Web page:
The exact number is up for debate, and the reasons behind it are myriad, but the fact of the matter is that readers in the English speaking world read an exceptionally low number of books in translation—approximately 2 or 3 percent, according to an article by the BBC. Now, English is one of the world’s most widely spoken languages, and is the official language of countries on all six populated continents, so there is certainly a wealth of English language literature. But many many great works are written in other languages, and so translation provides an under travelled bridge to some truly amazing writing. One such writer is the Polish author Stanisław Lem.
Lem, who was most active in the 1960s and on the other side of the Iron Curtain, wrote stories and novels which simultaneously explored humanity’s relationships with itself and with the frequently mystifying universe, and how they relate to each other. Some of his works are comedic, others more serious. Some are set in the far future, some are set in the world next door. Some feature an entirely human cast, others are populated with aliens and robots. But all of them are deeply imaginative, intensely philosophical and thought provoking. And what’s more, line to line they’re beautifully written. Some writers have a tendency to present their best ideas through a haze of adequate prose, but not Lem. Even filtered through someone else’s translations, his talent and sheer delight in writing and imagining shines through.
If any of this has convinced you to give Lem’s work a try, allow me to recommend a few of his better titles. This is by no means a complete list, or even an attempt to select the best of Lem—just a few books that I’ve read which you might like to read too.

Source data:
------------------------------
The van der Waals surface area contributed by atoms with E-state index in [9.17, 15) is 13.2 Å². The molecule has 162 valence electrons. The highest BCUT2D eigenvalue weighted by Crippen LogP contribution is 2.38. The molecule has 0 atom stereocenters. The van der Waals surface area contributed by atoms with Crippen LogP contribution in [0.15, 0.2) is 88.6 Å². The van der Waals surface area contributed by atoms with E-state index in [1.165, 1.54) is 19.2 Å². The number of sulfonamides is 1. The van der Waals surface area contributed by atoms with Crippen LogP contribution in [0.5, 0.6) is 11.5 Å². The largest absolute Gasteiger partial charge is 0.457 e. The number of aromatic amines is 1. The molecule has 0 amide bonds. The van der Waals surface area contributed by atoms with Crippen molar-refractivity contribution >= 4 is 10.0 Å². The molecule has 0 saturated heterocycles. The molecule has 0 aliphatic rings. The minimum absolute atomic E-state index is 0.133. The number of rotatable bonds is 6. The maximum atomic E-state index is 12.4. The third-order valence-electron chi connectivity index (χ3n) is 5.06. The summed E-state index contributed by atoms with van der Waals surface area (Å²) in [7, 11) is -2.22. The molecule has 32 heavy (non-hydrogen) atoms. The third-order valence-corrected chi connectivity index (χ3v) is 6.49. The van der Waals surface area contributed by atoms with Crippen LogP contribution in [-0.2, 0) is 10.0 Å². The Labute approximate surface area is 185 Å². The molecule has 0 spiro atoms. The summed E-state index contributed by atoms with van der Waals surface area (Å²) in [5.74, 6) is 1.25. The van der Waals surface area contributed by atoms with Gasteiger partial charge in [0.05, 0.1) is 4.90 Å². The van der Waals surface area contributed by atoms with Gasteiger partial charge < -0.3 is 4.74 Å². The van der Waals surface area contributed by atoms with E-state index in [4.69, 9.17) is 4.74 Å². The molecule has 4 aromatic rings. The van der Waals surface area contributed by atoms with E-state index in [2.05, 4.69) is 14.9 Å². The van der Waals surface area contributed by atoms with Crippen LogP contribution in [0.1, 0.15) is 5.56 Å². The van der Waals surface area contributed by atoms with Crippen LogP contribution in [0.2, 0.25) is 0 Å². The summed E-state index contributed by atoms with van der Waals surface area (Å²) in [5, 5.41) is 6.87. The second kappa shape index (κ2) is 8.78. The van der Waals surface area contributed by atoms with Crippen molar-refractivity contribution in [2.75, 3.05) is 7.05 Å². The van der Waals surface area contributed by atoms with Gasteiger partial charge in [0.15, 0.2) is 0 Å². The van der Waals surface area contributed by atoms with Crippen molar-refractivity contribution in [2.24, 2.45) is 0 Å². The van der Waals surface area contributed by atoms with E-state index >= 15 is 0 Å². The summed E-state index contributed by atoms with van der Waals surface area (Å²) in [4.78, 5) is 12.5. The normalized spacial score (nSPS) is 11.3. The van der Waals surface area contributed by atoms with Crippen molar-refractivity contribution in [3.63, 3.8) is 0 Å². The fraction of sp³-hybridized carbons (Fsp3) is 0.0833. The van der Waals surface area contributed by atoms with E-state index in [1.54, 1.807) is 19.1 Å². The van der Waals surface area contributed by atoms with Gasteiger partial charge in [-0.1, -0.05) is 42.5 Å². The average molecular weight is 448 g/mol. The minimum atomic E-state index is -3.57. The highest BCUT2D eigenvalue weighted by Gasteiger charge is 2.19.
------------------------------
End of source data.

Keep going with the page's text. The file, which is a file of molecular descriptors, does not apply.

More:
First up is “The Investigation.” This particular novel is one of Lem’s more grounded works, but “grounded” here is neither a synonym for “ordinary” nor “dull.” Retracing the faint prints of a mystery novel, the story follows a Scotland Yard inspector who is forced to grapple with a pattern of events which increasingly strains the age-old process of eliminating the impossible, and asks just how improbable a remainder human minds are willing to accept. The novel is set in London, but a sort of mythic London that takes at least as much inspiration from G.K. Chesterton, Arthur Conan Doyle and Robert Louis Stevenson as from the real city. If you read this one just for the atmosphere, you wouldn’t be disappointed, and the excellent story only adds more to the bargain.
If you’re looking for more humorous fare, you might want to start out with “The Cyberiad,” a collection of linked short stories with a comedic bent. They’re about a pair of robots who set out trying to create various types of life, and the hijinks that ensue. As is his wont, Lem manages to weave witty humor with deeper meaning, for an all around enjoyable read.
Finally, if you want something dense that you can really dive into, look no farther than “His Master’s Voice.” This is probably the closest thing to a magnum opus among his body of work, and it hits many of the core themes of his repertoire. It focuses on a military sponsored research project that was aimed at deciphering what may or may not have been a communication from extraterrestrial life. I won’t spoil any of the plot, but at the thematic core of the story are questions about exploring the limits of human knowledge in a universe that may be far more complicated than we are, and the search for meaning that must carry on all the same. All of this is carried out through the eyes of one of the more distinctive and opinionated narrators in fiction.
So if any of this has peaked your attention, then by all means, give Lem a try. Some of his works are easier to find than others, but I was able to find all of the ones I mentioned with minimal work at used book stores or websites. Happy reading.